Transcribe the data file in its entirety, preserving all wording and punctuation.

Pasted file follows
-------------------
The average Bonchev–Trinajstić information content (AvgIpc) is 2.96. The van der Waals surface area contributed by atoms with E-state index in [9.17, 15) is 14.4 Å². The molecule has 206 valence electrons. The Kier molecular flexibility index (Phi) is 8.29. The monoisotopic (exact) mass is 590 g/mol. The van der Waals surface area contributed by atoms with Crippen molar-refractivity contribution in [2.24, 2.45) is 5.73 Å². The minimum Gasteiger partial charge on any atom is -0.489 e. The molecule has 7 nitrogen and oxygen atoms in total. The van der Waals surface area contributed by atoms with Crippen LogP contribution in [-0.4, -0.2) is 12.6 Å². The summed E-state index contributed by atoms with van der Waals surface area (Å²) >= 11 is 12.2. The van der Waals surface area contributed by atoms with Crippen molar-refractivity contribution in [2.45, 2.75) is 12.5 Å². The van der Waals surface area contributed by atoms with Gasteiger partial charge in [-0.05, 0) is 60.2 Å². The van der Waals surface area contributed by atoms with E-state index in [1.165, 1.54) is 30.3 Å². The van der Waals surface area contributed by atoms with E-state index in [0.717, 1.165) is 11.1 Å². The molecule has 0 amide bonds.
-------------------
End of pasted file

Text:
The average Bonchev–Trinajstić information content (AvgIpc) is 2.96. The van der Waals surface area contributed by atoms with E-state index in [9.17, 15) is 14.4 Å². The molecule has 206 valence electrons. The Kier molecular flexibility index (Phi) is 8.29. The monoisotopic (exact) mass is 590 g/mol. The van der Waals surface area contributed by atoms with Crippen molar-refractivity contribution in [2.24, 2.45) is 5.73 Å². The minimum Gasteiger partial charge on any atom is -0.489 e. The molecule has 7 nitrogen and oxygen atoms in total. The van der Waals surface area contributed by atoms with Crippen LogP contribution in [-0.4, -0.2) is 12.6 Å². The summed E-state index contributed by atoms with van der Waals surface area (Å²) >= 11 is 12.2. The van der Waals surface area contributed by atoms with Crippen molar-refractivity contribution in [2.45, 2.75) is 12.5 Å². The van der Waals surface area contributed by atoms with Gasteiger partial charge in [-0.05, 0) is 60.2 Å². The van der Waals surface area contributed by atoms with E-state index in [1.165, 1.54) is 30.3 Å². The van der Waals surface area contributed by atoms with E-state index in [0.717, 1.165) is 11.1 Å². The molecule has 0 amide bonds.